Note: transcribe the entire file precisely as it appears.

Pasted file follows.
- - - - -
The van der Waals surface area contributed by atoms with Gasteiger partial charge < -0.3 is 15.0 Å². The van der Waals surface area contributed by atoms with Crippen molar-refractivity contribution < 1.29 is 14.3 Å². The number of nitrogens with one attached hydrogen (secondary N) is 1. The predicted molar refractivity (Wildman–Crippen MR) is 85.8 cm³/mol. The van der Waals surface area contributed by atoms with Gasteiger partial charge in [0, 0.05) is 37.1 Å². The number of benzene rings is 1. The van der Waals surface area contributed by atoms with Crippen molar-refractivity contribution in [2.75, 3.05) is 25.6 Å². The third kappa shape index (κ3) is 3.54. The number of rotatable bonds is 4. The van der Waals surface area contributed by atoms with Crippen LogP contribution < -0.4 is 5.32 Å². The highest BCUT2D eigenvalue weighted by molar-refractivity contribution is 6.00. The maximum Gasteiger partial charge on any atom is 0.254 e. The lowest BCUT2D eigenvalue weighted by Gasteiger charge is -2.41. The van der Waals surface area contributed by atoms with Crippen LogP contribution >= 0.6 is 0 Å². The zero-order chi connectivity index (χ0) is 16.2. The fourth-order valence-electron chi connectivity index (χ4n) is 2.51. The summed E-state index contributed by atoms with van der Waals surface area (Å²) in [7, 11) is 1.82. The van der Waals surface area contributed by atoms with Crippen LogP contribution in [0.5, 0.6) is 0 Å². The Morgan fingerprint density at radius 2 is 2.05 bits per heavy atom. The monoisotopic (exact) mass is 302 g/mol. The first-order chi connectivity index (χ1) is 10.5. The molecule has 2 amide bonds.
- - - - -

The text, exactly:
The van der Waals surface area contributed by atoms with Gasteiger partial charge < -0.3 is 15.0 Å². The van der Waals surface area contributed by atoms with Crippen molar-refractivity contribution < 1.29 is 14.3 Å². The number of nitrogens with one attached hydrogen (secondary N) is 1. The predicted molar refractivity (Wildman–Crippen MR) is 85.8 cm³/mol. The van der Waals surface area contributed by atoms with Gasteiger partial charge in [0, 0.05) is 37.1 Å². The number of benzene rings is 1. The van der Waals surface area contributed by atoms with Crippen molar-refractivity contribution in [2.75, 3.05) is 25.6 Å². The third kappa shape index (κ3) is 3.54. The number of rotatable bonds is 4. The van der Waals surface area contributed by atoms with Crippen LogP contribution < -0.4 is 5.32 Å². The highest BCUT2D eigenvalue weighted by molar-refractivity contribution is 6.00. The maximum Gasteiger partial charge on any atom is 0.254 e. The lowest BCUT2D eigenvalue weighted by Gasteiger charge is -2.41. The van der Waals surface area contributed by atoms with Crippen LogP contribution >= 0.6 is 0 Å². The zero-order chi connectivity index (χ0) is 16.2. The fourth-order valence-electron chi connectivity index (χ4n) is 2.51. The summed E-state index contributed by atoms with van der Waals surface area (Å²) in [7, 11) is 1.82. The van der Waals surface area contributed by atoms with Crippen LogP contribution in [0.5, 0.6) is 0 Å². The Morgan fingerprint density at radius 2 is 2.05 bits per heavy atom. The monoisotopic (exact) mass is 302 g/mol. The first-order chi connectivity index (χ1) is 10.5. The molecule has 2 amide bonds.